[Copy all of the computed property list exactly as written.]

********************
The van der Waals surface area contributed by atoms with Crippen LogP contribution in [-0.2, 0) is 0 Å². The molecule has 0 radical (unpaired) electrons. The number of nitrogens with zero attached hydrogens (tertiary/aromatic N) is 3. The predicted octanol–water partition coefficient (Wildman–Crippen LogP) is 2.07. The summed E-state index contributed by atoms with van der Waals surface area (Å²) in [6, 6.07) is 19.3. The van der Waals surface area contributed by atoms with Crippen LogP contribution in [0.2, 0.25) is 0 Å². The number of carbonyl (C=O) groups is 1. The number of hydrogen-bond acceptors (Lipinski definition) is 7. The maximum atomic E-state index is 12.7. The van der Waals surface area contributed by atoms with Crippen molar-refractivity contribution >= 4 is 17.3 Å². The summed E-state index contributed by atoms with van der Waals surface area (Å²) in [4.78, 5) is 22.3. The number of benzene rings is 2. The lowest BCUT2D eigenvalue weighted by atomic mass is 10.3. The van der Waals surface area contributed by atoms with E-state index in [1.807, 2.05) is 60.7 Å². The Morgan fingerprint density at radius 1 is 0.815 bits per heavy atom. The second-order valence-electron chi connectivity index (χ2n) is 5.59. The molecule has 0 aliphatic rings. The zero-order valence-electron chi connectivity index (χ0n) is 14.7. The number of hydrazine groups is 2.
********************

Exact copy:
The van der Waals surface area contributed by atoms with Crippen LogP contribution in [-0.2, 0) is 0 Å². The molecule has 0 radical (unpaired) electrons. The number of nitrogens with zero attached hydrogens (tertiary/aromatic N) is 3. The predicted octanol–water partition coefficient (Wildman–Crippen LogP) is 2.07. The summed E-state index contributed by atoms with van der Waals surface area (Å²) in [6, 6.07) is 19.3. The van der Waals surface area contributed by atoms with Crippen LogP contribution in [0.2, 0.25) is 0 Å². The number of carbonyl (C=O) groups is 1. The number of hydrogen-bond acceptors (Lipinski definition) is 7. The maximum atomic E-state index is 12.7. The van der Waals surface area contributed by atoms with Crippen molar-refractivity contribution >= 4 is 17.3 Å². The summed E-state index contributed by atoms with van der Waals surface area (Å²) in [4.78, 5) is 22.3. The number of benzene rings is 2. The lowest BCUT2D eigenvalue weighted by atomic mass is 10.3. The van der Waals surface area contributed by atoms with E-state index in [1.807, 2.05) is 60.7 Å². The Morgan fingerprint density at radius 1 is 0.815 bits per heavy atom. The second-order valence-electron chi connectivity index (χ2n) is 5.59. The molecule has 0 aliphatic rings. The zero-order valence-electron chi connectivity index (χ0n) is 14.7. The number of hydrazine groups is 2.